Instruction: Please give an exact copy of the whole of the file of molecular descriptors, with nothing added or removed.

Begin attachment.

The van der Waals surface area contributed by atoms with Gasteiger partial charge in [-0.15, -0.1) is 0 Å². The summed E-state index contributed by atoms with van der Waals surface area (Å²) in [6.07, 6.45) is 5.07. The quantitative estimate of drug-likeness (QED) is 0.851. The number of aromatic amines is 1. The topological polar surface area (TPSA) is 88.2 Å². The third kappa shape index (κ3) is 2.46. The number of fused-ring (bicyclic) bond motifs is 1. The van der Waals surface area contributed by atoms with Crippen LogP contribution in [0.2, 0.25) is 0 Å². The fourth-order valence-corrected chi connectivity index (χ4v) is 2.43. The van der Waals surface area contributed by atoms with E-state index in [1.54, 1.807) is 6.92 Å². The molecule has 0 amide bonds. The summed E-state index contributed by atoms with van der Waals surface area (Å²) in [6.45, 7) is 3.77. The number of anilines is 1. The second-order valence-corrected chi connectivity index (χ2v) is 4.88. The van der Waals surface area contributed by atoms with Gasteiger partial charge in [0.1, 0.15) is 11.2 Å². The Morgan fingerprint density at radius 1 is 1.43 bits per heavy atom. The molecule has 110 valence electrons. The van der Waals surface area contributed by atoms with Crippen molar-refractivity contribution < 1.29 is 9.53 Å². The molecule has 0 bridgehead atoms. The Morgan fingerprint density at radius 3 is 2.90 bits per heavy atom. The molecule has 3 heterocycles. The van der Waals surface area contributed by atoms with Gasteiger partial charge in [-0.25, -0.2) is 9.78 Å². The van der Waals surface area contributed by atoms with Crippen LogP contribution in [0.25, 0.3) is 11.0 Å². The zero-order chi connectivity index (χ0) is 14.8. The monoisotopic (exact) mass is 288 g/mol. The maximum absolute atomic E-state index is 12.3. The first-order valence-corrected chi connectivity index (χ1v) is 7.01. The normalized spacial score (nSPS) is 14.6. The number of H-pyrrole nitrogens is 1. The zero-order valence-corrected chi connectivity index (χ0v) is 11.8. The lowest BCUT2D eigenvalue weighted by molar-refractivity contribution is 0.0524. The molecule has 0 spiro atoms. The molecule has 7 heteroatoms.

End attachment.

The van der Waals surface area contributed by atoms with Gasteiger partial charge in [-0.15, -0.1) is 0 Å². The summed E-state index contributed by atoms with van der Waals surface area (Å²) in [6.07, 6.45) is 5.07. The quantitative estimate of drug-likeness (QED) is 0.851. The number of aromatic amines is 1. The topological polar surface area (TPSA) is 88.2 Å². The third kappa shape index (κ3) is 2.46. The number of fused-ring (bicyclic) bond motifs is 1. The van der Waals surface area contributed by atoms with Crippen LogP contribution in [0.2, 0.25) is 0 Å². The fourth-order valence-corrected chi connectivity index (χ4v) is 2.43. The van der Waals surface area contributed by atoms with E-state index in [1.54, 1.807) is 6.92 Å². The molecule has 0 amide bonds. The summed E-state index contributed by atoms with van der Waals surface area (Å²) in [6.45, 7) is 3.77. The number of anilines is 1. The second-order valence-corrected chi connectivity index (χ2v) is 4.88. The van der Waals surface area contributed by atoms with Gasteiger partial charge in [0.1, 0.15) is 11.2 Å². The Morgan fingerprint density at radius 1 is 1.43 bits per heavy atom. The molecule has 110 valence electrons. The van der Waals surface area contributed by atoms with Crippen molar-refractivity contribution < 1.29 is 9.53 Å². The molecule has 0 bridgehead atoms. The Morgan fingerprint density at radius 3 is 2.90 bits per heavy atom. The molecule has 3 heterocycles. The van der Waals surface area contributed by atoms with Gasteiger partial charge in [-0.25, -0.2) is 9.78 Å². The van der Waals surface area contributed by atoms with Crippen LogP contribution in [0.25, 0.3) is 11.0 Å². The zero-order chi connectivity index (χ0) is 14.8. The monoisotopic (exact) mass is 288 g/mol. The maximum absolute atomic E-state index is 12.3. The first-order valence-corrected chi connectivity index (χ1v) is 7.01. The normalized spacial score (nSPS) is 14.6. The number of H-pyrrole nitrogens is 1. The zero-order valence-corrected chi connectivity index (χ0v) is 11.8. The lowest BCUT2D eigenvalue weighted by molar-refractivity contribution is 0.0524. The molecule has 0 spiro atoms. The molecule has 7 heteroatoms.